|Maayan Zafrir, an Israeli citizen, and his husband Felipe Javier Episcopo|
Israel has refused to grant citizenship to a Uruguayan citizen married since 2008 with an Israeli. The couple, who have two young children, may be forced to appeal to the country's Supreme Court, which in 2006 accepted the request of five gay couples married to Israeli nationals abroad who asked to see their marriage recognized and forced the administration to register their marriages. What happened once again highlighted the complexity and paradoxical nature of the rules in matrimonial matters in Israel.
Felipe Javier Episcopo and Maayan Zafrir met online in 1999 and have lived together in Israel since 2001, where they are legally recognized as a couple, according to Israeli law. Episcopo legally immigrated to Israel where he was initially granted a visa and work permit in 2005 and obtained a temporary residence permit. In 2008 the couple married in Canada. Initially, there were no problems, the authorities accepted the marriage and updated the status of both. However, when Episcopo applied for citizenship (continued temporary residence permit), the Ministry of Interior refused to fully recognize the marriage, citing as the reason the existence of a regulation that defines marriage as the union of a man and a woman and rejected the request.
The couple is thus confronted with the paradox that the state recognizes marriage only in part. Zafrir denounced the attitude of the Ministry of Interior, stating that what most concerns him are his children (two years old twins) because, as things stand, if he died Felipe could no longer care for them. The couple spoke to New Family, an advocacy group fighting for LGBT rights. The group's founder, Irit Rosenblum, has denounced what he considers "a clear case of discrimination." "It is difficult to understand why the state has to act as discriminatory and humiliating, since the couple are already recognized," he said, noting that they are willing to go to the Supreme Court.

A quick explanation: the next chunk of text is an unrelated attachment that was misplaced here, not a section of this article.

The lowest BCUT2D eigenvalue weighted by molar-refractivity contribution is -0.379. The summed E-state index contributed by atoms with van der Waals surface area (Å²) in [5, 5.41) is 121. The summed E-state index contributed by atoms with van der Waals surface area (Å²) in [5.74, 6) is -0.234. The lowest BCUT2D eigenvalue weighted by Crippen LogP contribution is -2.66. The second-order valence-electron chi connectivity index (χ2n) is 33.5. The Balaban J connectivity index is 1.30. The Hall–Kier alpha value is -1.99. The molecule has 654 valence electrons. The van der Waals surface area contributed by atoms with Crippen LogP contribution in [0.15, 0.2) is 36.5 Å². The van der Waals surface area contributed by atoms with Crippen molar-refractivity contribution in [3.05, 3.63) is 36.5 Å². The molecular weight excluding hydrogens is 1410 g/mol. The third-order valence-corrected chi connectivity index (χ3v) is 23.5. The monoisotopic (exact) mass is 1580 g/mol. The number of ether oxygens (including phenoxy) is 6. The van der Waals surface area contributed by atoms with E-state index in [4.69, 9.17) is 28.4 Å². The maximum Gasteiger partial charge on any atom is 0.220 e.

Last September we reported here in dosmanzanas the Israeli Interior Ministry decision to grant Israeli citizenship to Bayardo Alvarez, the non-Jewish spouse of a gay marriage. It was a historic decision, the first time that the 'law of return' was applied to a gay marriage. However, a ministry spokesman stressed that the decision would not necessarily be similar in other cases.
The law on marriage in Israel
What happened once again highlighted the need for reform of marriage laws in Israel. This is a situation that does not, of course, apply only to same-sex couples. In December, for example, the Ministry of Interior refused entry to the country to the Nigerian husband of an Israeli woman, calling him 'just a sperm donor'.
In Israel there is only religious marriage, and most of the population used to join the rabbinate as Jewish orthodoxy (religious marriages may also be held Christians or Muslims). If a heterosexual couple wants to marry Israeli in a non-religious ceremony they must do so abroad, and then apply for registration in Israel. Many, in fact, of those who choose to cross the border to celebrate a secular marriage do it in Cyprus. According to polls, two thirds of the Israeli population supports the adoption of a civil marriage law. However, last year the Knesset (Israeli parliament) again rejected a proposal to that effect.